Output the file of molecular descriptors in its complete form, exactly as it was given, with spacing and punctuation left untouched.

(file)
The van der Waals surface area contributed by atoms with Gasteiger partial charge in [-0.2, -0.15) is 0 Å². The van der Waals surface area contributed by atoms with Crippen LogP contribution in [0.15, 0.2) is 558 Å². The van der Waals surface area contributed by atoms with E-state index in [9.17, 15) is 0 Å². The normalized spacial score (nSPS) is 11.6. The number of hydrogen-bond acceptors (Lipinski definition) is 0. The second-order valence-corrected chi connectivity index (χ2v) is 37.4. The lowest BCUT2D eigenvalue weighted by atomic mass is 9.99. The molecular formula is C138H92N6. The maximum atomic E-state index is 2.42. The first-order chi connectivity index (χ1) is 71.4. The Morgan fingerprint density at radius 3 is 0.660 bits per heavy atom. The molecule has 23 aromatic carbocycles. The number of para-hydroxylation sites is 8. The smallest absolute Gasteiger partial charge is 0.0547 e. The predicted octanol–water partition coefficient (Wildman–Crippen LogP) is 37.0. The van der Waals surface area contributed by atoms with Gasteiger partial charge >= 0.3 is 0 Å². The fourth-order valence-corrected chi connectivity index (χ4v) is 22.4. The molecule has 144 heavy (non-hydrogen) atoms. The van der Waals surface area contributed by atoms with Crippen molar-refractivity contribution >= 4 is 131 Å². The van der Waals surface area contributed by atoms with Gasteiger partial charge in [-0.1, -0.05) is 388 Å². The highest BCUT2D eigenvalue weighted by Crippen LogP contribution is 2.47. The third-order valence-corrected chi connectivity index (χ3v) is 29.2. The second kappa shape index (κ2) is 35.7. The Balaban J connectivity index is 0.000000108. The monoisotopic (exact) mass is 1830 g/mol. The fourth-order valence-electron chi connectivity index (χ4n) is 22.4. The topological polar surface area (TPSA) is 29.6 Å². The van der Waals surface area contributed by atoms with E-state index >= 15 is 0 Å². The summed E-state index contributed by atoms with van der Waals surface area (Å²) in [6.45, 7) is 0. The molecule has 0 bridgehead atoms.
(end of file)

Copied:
The van der Waals surface area contributed by atoms with Gasteiger partial charge in [-0.2, -0.15) is 0 Å². The van der Waals surface area contributed by atoms with Crippen LogP contribution in [0.15, 0.2) is 558 Å². The van der Waals surface area contributed by atoms with E-state index in [9.17, 15) is 0 Å². The normalized spacial score (nSPS) is 11.6. The number of hydrogen-bond acceptors (Lipinski definition) is 0. The second-order valence-corrected chi connectivity index (χ2v) is 37.4. The lowest BCUT2D eigenvalue weighted by atomic mass is 9.99. The molecular formula is C138H92N6. The maximum atomic E-state index is 2.42. The first-order chi connectivity index (χ1) is 71.4. The Morgan fingerprint density at radius 3 is 0.660 bits per heavy atom. The molecule has 23 aromatic carbocycles. The number of para-hydroxylation sites is 8. The smallest absolute Gasteiger partial charge is 0.0547 e. The predicted octanol–water partition coefficient (Wildman–Crippen LogP) is 37.0. The van der Waals surface area contributed by atoms with Gasteiger partial charge >= 0.3 is 0 Å². The fourth-order valence-corrected chi connectivity index (χ4v) is 22.4. The molecule has 144 heavy (non-hydrogen) atoms. The van der Waals surface area contributed by atoms with Crippen molar-refractivity contribution >= 4 is 131 Å². The van der Waals surface area contributed by atoms with Gasteiger partial charge in [-0.1, -0.05) is 388 Å². The highest BCUT2D eigenvalue weighted by Crippen LogP contribution is 2.47. The third-order valence-corrected chi connectivity index (χ3v) is 29.2. The second kappa shape index (κ2) is 35.7. The Balaban J connectivity index is 0.000000108. The monoisotopic (exact) mass is 1830 g/mol. The fourth-order valence-electron chi connectivity index (χ4n) is 22.4. The topological polar surface area (TPSA) is 29.6 Å². The van der Waals surface area contributed by atoms with E-state index >= 15 is 0 Å². The summed E-state index contributed by atoms with van der Waals surface area (Å²) in [6.45, 7) is 0. The molecule has 0 bridgehead atoms.